As Hiral Patel smashed the likes of Brett Lee and Shaun Tait to all corners of the Chinnaswamy Stadium during a World Cup match in Bangalore, Australian captain Ricky Ponting said the Canadian batsman reminded him of Indian swahsbuckler Virender Sehwag.
Patel's blazing 45-ball 54-run innings had the Australians on the backfoot before the defending champions regrouped to skittle out the Canadians for 211 and chase the total with ease.
"He plays a lot like him (Sehwag)," Ponting said after his team's seven-wicket win over the North Americans in a group A match here last night.
Ponting felt it would be difficult for the title-holders to fight back if bigger teams get off with the kind of blistering start that Patel gave to the Canadians.
"We did well to get wickets and restrict them today. But against good teams with deeper batting line-up (it would be hard)," Ponting said.
The unknown factor probably worked to Canada's advantage and Ponting said his team would be better against Pakistan.
"We didn't know much about him and the others. We just saw some clippings of them. He needed some room and played some amazing shots.
"But Pakistan, we know their game better," he said before adding, "It's always great playing Pakistan. One never knows about Pakistan. They have been good but against New Zealand they were ordinary."
Ponting has, so far, failed to live upto his billing in the World Cup, but hoped he would click in the bigger games.
"There wasn't much left for me to do today. Hopefully, I am saving them for the big matches," he said.
Asked about his angry reaction following his collision with Steve Smith while taking a catch, Ponting said, "It wasn't a great reaction. But it wasn't designed or intentional. It just happened in the spur of the moment. If it looked bad, I apologise."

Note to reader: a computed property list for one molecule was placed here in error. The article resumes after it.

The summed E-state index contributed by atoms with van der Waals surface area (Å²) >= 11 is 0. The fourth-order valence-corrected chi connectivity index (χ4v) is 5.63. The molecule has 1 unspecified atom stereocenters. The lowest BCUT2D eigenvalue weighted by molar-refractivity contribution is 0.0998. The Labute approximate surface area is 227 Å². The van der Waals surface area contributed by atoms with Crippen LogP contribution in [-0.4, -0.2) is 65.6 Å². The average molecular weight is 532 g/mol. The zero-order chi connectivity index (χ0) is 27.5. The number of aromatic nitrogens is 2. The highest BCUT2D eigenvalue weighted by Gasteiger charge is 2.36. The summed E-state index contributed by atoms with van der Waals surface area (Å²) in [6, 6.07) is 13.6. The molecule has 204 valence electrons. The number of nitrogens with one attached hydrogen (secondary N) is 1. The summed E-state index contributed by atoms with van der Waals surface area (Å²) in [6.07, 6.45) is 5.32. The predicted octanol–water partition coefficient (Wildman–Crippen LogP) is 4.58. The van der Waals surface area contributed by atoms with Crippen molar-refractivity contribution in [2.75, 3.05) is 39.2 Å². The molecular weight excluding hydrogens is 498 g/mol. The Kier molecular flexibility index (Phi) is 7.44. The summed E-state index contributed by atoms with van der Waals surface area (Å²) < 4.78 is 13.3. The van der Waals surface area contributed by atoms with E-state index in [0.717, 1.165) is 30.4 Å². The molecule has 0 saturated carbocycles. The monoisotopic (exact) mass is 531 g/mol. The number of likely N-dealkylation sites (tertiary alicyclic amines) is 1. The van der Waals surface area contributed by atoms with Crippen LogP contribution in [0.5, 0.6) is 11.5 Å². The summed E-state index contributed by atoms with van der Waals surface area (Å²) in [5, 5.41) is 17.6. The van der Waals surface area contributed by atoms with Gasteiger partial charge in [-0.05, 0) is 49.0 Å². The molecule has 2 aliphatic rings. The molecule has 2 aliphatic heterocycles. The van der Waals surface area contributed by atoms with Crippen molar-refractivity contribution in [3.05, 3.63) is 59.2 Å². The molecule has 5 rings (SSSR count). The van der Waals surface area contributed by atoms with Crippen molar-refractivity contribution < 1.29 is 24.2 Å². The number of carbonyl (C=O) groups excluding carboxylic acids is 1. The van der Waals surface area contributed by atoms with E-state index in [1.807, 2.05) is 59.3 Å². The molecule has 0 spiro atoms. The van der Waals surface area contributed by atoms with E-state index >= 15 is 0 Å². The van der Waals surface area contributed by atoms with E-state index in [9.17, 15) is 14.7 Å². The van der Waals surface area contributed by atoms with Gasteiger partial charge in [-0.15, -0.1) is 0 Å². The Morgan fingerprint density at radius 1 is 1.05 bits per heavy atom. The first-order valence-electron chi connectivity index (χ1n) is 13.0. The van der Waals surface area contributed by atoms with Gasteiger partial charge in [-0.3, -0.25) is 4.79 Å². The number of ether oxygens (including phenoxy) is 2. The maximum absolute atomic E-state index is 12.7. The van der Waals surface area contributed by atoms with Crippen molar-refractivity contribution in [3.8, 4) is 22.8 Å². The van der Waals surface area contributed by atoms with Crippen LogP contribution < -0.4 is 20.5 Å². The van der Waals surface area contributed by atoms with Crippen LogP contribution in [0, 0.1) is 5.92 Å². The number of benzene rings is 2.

Australian opener Shane Watson, who struck a strokeful 90-ball 94, said, "It was one of those innings which took a while to get going."
Talking about his opening partner Brad Haddin, with whom he was involved in a record 183-run stand, Watson said, "I think the way he batted tonight and against New Zealand was brilliant.
"I think we are building a very good partnership at the top of the order."
Canada skipper Ashish Bagai made his disappointment obvious after his side failed to capitalise on the good start.
"It's very, very disappointing. The lack of experience showed. They have some good wicket-taking bowlers," Bagai said.
About the team's overall experience in the tournament, he said, "It's a young side and I think the bowling has been fantastic throughout the tournament. They will take a lot of positives which will help them grow and make Canada a lot stronger in the next five years," he said.
Bagai also felt that they should get to play against better oppositions on a more consistent basis.
"If we can get some decent competitions, it doesn't matter to me even if its an A level tournament, that will help the side tremendously. We need some help in the next five years," Bagai said.
"For a nation that's trying to grow, it takes more than just six games," he said.